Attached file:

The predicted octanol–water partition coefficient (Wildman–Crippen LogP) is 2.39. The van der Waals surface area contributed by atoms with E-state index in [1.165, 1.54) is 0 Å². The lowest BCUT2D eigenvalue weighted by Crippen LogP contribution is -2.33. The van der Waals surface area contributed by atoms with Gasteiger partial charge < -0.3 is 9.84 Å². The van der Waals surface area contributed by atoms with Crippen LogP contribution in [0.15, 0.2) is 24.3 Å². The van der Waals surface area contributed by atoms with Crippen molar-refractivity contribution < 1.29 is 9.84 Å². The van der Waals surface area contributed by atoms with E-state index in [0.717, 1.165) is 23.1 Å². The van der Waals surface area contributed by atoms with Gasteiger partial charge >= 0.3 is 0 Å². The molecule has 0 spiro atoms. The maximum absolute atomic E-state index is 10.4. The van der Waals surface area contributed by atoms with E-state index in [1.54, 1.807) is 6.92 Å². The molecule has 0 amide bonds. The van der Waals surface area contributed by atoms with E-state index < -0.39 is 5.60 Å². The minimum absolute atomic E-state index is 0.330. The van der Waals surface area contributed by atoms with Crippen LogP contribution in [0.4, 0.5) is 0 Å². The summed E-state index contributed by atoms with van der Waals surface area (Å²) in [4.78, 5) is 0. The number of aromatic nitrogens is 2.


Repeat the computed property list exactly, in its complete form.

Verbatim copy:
The predicted octanol–water partition coefficient (Wildman–Crippen LogP) is 2.39. The van der Waals surface area contributed by atoms with E-state index in [1.165, 1.54) is 0 Å². The lowest BCUT2D eigenvalue weighted by Crippen LogP contribution is -2.33. The van der Waals surface area contributed by atoms with Gasteiger partial charge < -0.3 is 9.84 Å². The van der Waals surface area contributed by atoms with Crippen LogP contribution in [0.15, 0.2) is 24.3 Å². The van der Waals surface area contributed by atoms with Crippen molar-refractivity contribution < 1.29 is 9.84 Å². The van der Waals surface area contributed by atoms with E-state index in [0.717, 1.165) is 23.1 Å². The van der Waals surface area contributed by atoms with Gasteiger partial charge >= 0.3 is 0 Å². The molecule has 0 spiro atoms. The maximum absolute atomic E-state index is 10.4. The van der Waals surface area contributed by atoms with E-state index in [1.54, 1.807) is 6.92 Å². The molecule has 0 amide bonds. The van der Waals surface area contributed by atoms with E-state index < -0.39 is 5.60 Å². The minimum absolute atomic E-state index is 0.330. The van der Waals surface area contributed by atoms with Crippen LogP contribution in [0.4, 0.5) is 0 Å². The summed E-state index contributed by atoms with van der Waals surface area (Å²) in [4.78, 5) is 0. The number of aromatic nitrogens is 2.